Monroe returned to Hollywood in July 1958 to act opposite Jack Lemmon and Tony Curtis in Billy Wilder’s comedy on gender roles, Some Like It Hot. Although she considered the role of Sugar Kane another “dumb blonde”, she accepted it due to Miller’s encouragement and the offer of receiving ten percent of the film’s profits in addition to her standard pay. The difficulties during the film’s production have since become “legendary”. Monroe would demand dozens of re-takes, and could not remember her lines or act as directed – Curtis famously stated that kissing her was “like kissing Hitler” due to the number of re-takes. Monroe herself privately likened the production to a sinking ship and commented on her co-stars and director saying “[but] why should I worry, I have no phallic symbol to lose.” Many of the problems stemmed from a conflict between her and Wilder, who also had a reputation for being difficult, on how she should play the character. Monroe made Wilder angry by asking him to alter many of her scenes, which in turn made her stage fright worse, and it is suggested that she deliberately ruined several scenes to act them her way.
In the end, Wilder was happy with Monroe’s performance. Despite the difficulties of its production, Some Like It Hot became a critical and commercial success when it was released in March 1959. Monroe’s performance earned her a Golden Globe for Best Actress and prompted Variety to call her “a comedienne with that combination of sex appeal and timing that just can’t be beat”. It has been voted one of the best films ever made in polls by the BBC, the American Film Institute, and Sight & Sound.
After Some Like It Hot, Monroe took another hiatus until late 1959, when she returned to Hollywood and starred in the musical comedy Let’s Make Love, about an actress and a millionaire who fall in love when performing in a satirical play. She chose George Cukor to direct and Miller re-wrote portions of the script, which she considered weak; she accepted the part solely because she was behind on her contract with Fox, having only made one of four promised films. The film’s production was delayed by her frequent absences from the set. She had an affair with Yves Montand, her co-star, which was widely reported by the press and used in the film’s publicity campaign. Let’s Make Love was unsuccessful upon its release in September 1960; Crowther described Monroe as appearing “rather untidy” and “lacking … the old Monroe dynamism”, and Hedda Hopper called the film “the most vulgar picture she’s ever done”. Truman Capote lobbied for her to play Holly Golightly in a film adaptation of Breakfast at Tiffany’s, but the role went to Audrey Hepburn as its producers feared that Monroe would complicate the production.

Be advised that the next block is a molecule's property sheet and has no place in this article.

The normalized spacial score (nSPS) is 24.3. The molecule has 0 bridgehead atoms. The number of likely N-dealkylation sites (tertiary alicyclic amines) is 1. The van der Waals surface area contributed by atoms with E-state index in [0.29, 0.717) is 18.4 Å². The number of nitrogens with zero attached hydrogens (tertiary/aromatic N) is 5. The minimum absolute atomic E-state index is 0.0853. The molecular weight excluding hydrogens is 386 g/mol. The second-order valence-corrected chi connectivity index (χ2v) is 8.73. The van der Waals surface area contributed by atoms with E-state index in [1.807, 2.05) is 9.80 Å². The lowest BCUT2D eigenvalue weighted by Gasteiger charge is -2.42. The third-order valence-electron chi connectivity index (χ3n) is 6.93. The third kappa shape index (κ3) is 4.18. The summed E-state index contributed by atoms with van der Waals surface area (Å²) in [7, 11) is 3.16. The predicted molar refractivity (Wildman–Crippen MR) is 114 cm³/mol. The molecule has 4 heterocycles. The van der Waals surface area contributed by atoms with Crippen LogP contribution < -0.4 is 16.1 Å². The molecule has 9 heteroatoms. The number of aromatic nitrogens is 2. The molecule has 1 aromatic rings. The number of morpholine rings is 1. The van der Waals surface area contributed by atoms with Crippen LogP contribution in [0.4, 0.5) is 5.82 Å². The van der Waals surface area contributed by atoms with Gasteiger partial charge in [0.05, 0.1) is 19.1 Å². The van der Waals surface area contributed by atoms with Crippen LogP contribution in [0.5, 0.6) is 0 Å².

The last film that Monroe completed was John Huston’s The Misfits, which Miller had written to provide her with a dramatic role. She played Roslyn, a recently divorced woman who becomes friends with three aging cowboys, played by Clark Gable, Eli Wallach and Montgomery Clift. The filming in the Nevada desert between July and November 1960 was again difficult. The four-year marriage of Monroe and Miller was effectively over, and he began a new relationship with set photographer Inge Morath. Monroe disliked that he had based her role partly on her life and thought it inferior to the male roles; she also struggled with Miller’s habit of re-writing scenes the night before filming. Her health was also failing: she was in pain from gallstones, and her drug addiction was so severe that her make-up usually had to be applied while she was still asleep under the influence of barbiturates. In August, filming was halted for her to spend a week detoxing in a Los Angeles hospital. Despite her problems, Huston stated that when Monroe was playing Roslyn, she “was not pretending to an emotion. It was the real thing. She would go deep down within herself and find it and bring it up into consciousness.”